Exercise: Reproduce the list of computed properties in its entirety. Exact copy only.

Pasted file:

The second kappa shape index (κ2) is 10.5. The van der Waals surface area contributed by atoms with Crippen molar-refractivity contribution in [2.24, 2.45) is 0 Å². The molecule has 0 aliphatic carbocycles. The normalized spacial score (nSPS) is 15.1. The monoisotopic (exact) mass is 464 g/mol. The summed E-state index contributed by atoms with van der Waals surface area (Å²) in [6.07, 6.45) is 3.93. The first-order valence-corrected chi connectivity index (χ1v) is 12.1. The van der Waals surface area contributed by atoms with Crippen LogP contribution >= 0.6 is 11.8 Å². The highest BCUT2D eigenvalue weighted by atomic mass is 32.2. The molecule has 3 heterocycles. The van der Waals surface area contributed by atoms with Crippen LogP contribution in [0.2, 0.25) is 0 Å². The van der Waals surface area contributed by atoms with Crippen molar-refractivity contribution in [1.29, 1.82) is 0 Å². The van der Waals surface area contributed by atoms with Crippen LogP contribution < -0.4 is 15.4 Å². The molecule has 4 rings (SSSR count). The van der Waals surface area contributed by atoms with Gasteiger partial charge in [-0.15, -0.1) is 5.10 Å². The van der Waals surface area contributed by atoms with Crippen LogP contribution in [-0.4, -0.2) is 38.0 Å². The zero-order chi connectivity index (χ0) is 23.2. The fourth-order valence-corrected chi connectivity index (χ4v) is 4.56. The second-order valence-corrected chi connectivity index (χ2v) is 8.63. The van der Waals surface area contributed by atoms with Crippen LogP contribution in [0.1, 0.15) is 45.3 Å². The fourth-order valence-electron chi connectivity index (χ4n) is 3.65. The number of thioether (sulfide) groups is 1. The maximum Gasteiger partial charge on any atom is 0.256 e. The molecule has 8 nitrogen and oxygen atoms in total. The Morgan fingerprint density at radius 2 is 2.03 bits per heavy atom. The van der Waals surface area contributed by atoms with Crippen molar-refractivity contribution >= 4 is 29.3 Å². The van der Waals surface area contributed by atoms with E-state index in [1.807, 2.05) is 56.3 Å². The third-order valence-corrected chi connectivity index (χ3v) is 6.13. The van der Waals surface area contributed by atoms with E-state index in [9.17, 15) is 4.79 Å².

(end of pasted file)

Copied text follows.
The second kappa shape index (κ2) is 10.5. The van der Waals surface area contributed by atoms with Crippen molar-refractivity contribution in [2.24, 2.45) is 0 Å². The molecule has 0 aliphatic carbocycles. The normalized spacial score (nSPS) is 15.1. The monoisotopic (exact) mass is 464 g/mol. The summed E-state index contributed by atoms with van der Waals surface area (Å²) in [6.07, 6.45) is 3.93. The first-order valence-corrected chi connectivity index (χ1v) is 12.1. The van der Waals surface area contributed by atoms with Crippen LogP contribution >= 0.6 is 11.8 Å². The highest BCUT2D eigenvalue weighted by atomic mass is 32.2. The molecule has 3 heterocycles. The van der Waals surface area contributed by atoms with Crippen LogP contribution in [0.2, 0.25) is 0 Å². The van der Waals surface area contributed by atoms with Crippen molar-refractivity contribution in [1.29, 1.82) is 0 Å². The van der Waals surface area contributed by atoms with Crippen LogP contribution < -0.4 is 15.4 Å². The molecule has 4 rings (SSSR count). The van der Waals surface area contributed by atoms with Gasteiger partial charge in [-0.15, -0.1) is 5.10 Å². The van der Waals surface area contributed by atoms with Crippen LogP contribution in [-0.4, -0.2) is 38.0 Å². The zero-order chi connectivity index (χ0) is 23.2. The fourth-order valence-corrected chi connectivity index (χ4v) is 4.56. The second-order valence-corrected chi connectivity index (χ2v) is 8.63. The van der Waals surface area contributed by atoms with Crippen LogP contribution in [0.1, 0.15) is 45.3 Å². The fourth-order valence-electron chi connectivity index (χ4n) is 3.65. The number of thioether (sulfide) groups is 1. The maximum Gasteiger partial charge on any atom is 0.256 e. The molecule has 8 nitrogen and oxygen atoms in total. The Morgan fingerprint density at radius 2 is 2.03 bits per heavy atom. The van der Waals surface area contributed by atoms with Crippen molar-refractivity contribution >= 4 is 29.3 Å². The van der Waals surface area contributed by atoms with E-state index in [1.807, 2.05) is 56.3 Å². The third-order valence-corrected chi connectivity index (χ3v) is 6.13. The van der Waals surface area contributed by atoms with E-state index in [9.17, 15) is 4.79 Å².